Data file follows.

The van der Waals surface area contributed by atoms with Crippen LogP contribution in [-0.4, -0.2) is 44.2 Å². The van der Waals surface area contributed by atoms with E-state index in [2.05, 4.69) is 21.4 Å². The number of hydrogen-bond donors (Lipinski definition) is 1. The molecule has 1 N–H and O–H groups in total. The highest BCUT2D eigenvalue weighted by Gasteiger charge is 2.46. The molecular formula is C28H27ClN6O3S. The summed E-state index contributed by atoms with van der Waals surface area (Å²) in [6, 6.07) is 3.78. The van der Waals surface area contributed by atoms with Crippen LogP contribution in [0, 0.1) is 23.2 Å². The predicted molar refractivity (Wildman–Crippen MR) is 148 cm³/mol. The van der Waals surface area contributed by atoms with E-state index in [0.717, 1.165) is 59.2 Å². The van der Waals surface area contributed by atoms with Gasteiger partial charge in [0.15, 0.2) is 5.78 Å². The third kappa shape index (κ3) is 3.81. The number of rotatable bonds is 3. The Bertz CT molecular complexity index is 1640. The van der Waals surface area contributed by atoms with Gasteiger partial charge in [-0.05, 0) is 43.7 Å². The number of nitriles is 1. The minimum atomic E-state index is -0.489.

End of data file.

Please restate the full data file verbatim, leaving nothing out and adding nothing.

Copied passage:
The van der Waals surface area contributed by atoms with Crippen LogP contribution in [-0.4, -0.2) is 44.2 Å². The van der Waals surface area contributed by atoms with E-state index in [2.05, 4.69) is 21.4 Å². The number of hydrogen-bond donors (Lipinski definition) is 1. The molecule has 1 N–H and O–H groups in total. The highest BCUT2D eigenvalue weighted by Gasteiger charge is 2.46. The molecular formula is C28H27ClN6O3S. The summed E-state index contributed by atoms with van der Waals surface area (Å²) in [6, 6.07) is 3.78. The van der Waals surface area contributed by atoms with Crippen LogP contribution in [0, 0.1) is 23.2 Å². The predicted molar refractivity (Wildman–Crippen MR) is 148 cm³/mol. The van der Waals surface area contributed by atoms with E-state index in [0.717, 1.165) is 59.2 Å². The van der Waals surface area contributed by atoms with Gasteiger partial charge in [0.15, 0.2) is 5.78 Å². The third kappa shape index (κ3) is 3.81. The number of rotatable bonds is 3. The Bertz CT molecular complexity index is 1640. The van der Waals surface area contributed by atoms with Gasteiger partial charge in [-0.05, 0) is 43.7 Å². The number of nitriles is 1. The minimum atomic E-state index is -0.489.